If this sounds familiar, please know you are not alone. Let me repeat that, you are not alone. This is the reality of so many of us, who have welcomed a child with trauma into our homes. The love and optimism have proved to fall far short in healing and helping the child. 

For our family, things went from bad to worse and we have had to take major steps to find healing and help for one of our kids. It has been such a dark and difficult road. There have been so many times, over the years, that people have offered to help or asked to step in and help. I haven’t been able to accept much of that help because the effects of trauma are so complex. Oftentimes, help from others hurts and makes new wounds. It is complex. So, how can you come to grips with the reality of your ideals being so different from the reality you face every day.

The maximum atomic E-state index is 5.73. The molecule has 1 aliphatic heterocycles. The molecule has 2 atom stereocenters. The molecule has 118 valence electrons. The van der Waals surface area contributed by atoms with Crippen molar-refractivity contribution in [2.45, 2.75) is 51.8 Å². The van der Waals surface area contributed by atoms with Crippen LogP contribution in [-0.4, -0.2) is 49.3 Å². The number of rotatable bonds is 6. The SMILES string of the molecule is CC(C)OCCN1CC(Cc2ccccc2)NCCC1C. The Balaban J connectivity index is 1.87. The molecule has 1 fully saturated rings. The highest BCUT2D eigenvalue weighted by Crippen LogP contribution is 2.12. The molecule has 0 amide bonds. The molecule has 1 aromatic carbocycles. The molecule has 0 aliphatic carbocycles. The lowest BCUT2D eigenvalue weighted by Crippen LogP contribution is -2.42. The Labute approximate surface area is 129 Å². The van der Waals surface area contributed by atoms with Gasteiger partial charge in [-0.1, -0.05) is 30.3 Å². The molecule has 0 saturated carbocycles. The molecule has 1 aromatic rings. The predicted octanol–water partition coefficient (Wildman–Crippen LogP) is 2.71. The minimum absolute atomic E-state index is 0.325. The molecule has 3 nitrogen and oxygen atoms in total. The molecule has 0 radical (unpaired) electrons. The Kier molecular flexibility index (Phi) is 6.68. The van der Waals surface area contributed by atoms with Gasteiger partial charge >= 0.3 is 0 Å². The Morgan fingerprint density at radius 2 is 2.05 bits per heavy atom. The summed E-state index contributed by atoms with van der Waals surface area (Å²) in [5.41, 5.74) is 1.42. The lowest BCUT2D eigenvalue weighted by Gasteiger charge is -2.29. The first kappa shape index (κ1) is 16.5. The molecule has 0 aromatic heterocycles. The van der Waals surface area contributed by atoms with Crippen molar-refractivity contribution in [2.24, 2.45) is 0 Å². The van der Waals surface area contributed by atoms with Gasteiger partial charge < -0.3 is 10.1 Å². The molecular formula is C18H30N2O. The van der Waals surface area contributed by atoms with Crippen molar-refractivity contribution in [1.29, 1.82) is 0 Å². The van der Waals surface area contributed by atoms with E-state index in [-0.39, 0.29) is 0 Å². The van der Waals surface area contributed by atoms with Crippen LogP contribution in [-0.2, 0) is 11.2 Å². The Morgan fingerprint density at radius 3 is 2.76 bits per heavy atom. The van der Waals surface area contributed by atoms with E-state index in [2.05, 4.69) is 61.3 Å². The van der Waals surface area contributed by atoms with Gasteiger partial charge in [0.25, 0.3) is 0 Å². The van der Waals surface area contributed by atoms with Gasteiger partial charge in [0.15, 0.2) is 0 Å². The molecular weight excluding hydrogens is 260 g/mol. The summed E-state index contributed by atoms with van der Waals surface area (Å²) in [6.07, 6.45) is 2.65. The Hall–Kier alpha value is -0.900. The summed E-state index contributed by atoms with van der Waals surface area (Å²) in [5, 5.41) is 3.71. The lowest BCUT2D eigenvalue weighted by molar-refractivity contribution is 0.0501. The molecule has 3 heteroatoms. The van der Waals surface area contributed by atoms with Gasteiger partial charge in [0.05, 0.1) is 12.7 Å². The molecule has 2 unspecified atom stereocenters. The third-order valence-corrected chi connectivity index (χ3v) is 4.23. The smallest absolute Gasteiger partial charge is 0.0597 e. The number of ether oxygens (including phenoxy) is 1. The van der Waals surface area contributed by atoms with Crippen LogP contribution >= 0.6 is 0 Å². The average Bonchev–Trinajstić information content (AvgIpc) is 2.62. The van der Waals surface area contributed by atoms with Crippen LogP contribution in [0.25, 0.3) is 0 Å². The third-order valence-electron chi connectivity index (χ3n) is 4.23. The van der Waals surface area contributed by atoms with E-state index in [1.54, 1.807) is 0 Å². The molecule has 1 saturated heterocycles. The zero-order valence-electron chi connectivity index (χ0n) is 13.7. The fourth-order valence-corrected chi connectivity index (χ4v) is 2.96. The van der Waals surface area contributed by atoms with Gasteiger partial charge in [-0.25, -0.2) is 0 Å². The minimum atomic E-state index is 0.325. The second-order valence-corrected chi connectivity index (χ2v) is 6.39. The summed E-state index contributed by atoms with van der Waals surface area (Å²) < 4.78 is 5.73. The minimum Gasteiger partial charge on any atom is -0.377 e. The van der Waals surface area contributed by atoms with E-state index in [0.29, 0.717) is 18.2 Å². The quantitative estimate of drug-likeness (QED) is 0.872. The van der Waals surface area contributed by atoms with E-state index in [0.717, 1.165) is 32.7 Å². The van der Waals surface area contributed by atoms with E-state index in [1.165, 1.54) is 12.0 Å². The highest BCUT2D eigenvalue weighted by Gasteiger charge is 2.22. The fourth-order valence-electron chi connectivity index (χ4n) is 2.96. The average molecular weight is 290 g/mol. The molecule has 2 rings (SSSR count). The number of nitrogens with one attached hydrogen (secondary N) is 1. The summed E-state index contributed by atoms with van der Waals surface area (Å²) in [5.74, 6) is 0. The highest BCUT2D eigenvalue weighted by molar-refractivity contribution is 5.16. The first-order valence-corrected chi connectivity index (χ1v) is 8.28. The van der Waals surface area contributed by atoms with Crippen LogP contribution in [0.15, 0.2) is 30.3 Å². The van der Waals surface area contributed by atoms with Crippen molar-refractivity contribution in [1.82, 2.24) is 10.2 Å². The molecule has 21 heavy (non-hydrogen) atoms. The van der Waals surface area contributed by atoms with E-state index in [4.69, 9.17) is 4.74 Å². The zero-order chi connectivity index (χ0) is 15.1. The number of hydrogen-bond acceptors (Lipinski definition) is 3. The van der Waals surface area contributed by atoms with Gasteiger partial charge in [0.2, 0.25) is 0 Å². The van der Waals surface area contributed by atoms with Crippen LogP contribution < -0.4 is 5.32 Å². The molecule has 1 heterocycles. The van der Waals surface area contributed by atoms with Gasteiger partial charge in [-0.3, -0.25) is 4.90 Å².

1. Breathe

Take time to breathe. I know this sounds simple, but it must be an intentional process. There are many apps available to help with mindful practices. You may discover that spending 10 minutes working through a mindfulness/breathing exercise can reset your mind and ground you.

2. Go to Therapy

Talking to a therapist can help you unwrap the trauma that you have acquired since adopting. When you are living with a person who has experienced trauma, it is not uncommon for you to be traumatized. To seek help, you must be open to the idea that you need support. It takes a lot of work, but it can be so freeing.

3. Give Yourself Permission to Rest